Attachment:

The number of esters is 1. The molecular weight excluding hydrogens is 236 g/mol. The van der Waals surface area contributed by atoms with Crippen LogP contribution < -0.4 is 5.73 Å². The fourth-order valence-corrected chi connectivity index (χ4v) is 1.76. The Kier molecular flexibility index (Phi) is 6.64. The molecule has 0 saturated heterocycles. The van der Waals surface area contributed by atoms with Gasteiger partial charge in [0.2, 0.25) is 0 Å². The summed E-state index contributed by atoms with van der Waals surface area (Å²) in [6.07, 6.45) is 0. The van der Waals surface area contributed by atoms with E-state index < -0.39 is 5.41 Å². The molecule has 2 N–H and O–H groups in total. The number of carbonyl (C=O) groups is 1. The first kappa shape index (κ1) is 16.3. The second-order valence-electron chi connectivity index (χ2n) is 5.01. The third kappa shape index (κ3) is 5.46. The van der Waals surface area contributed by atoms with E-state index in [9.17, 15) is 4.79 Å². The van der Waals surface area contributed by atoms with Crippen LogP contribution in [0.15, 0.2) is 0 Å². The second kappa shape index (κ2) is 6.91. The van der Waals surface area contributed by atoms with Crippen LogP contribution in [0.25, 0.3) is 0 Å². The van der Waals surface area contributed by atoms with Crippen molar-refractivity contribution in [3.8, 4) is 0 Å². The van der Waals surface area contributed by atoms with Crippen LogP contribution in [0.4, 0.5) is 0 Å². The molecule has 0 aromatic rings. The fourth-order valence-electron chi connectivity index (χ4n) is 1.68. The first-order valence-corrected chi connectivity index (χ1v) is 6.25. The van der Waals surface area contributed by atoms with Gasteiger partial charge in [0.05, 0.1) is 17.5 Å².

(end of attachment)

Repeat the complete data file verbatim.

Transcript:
The number of esters is 1. The molecular weight excluding hydrogens is 236 g/mol. The van der Waals surface area contributed by atoms with Crippen LogP contribution < -0.4 is 5.73 Å². The fourth-order valence-corrected chi connectivity index (χ4v) is 1.76. The Kier molecular flexibility index (Phi) is 6.64. The molecule has 0 saturated heterocycles. The van der Waals surface area contributed by atoms with Gasteiger partial charge in [0.2, 0.25) is 0 Å². The summed E-state index contributed by atoms with van der Waals surface area (Å²) in [6.07, 6.45) is 0. The van der Waals surface area contributed by atoms with E-state index < -0.39 is 5.41 Å². The molecule has 2 N–H and O–H groups in total. The number of carbonyl (C=O) groups is 1. The first kappa shape index (κ1) is 16.3. The second-order valence-electron chi connectivity index (χ2n) is 5.01. The third kappa shape index (κ3) is 5.46. The van der Waals surface area contributed by atoms with E-state index in [9.17, 15) is 4.79 Å². The van der Waals surface area contributed by atoms with Crippen LogP contribution in [0.15, 0.2) is 0 Å². The second kappa shape index (κ2) is 6.91. The van der Waals surface area contributed by atoms with Crippen LogP contribution in [0.25, 0.3) is 0 Å². The van der Waals surface area contributed by atoms with Crippen molar-refractivity contribution in [3.8, 4) is 0 Å². The van der Waals surface area contributed by atoms with Crippen LogP contribution in [0.4, 0.5) is 0 Å². The molecule has 0 aromatic rings. The fourth-order valence-electron chi connectivity index (χ4n) is 1.68. The first-order valence-corrected chi connectivity index (χ1v) is 6.25. The van der Waals surface area contributed by atoms with Gasteiger partial charge in [0.05, 0.1) is 17.5 Å².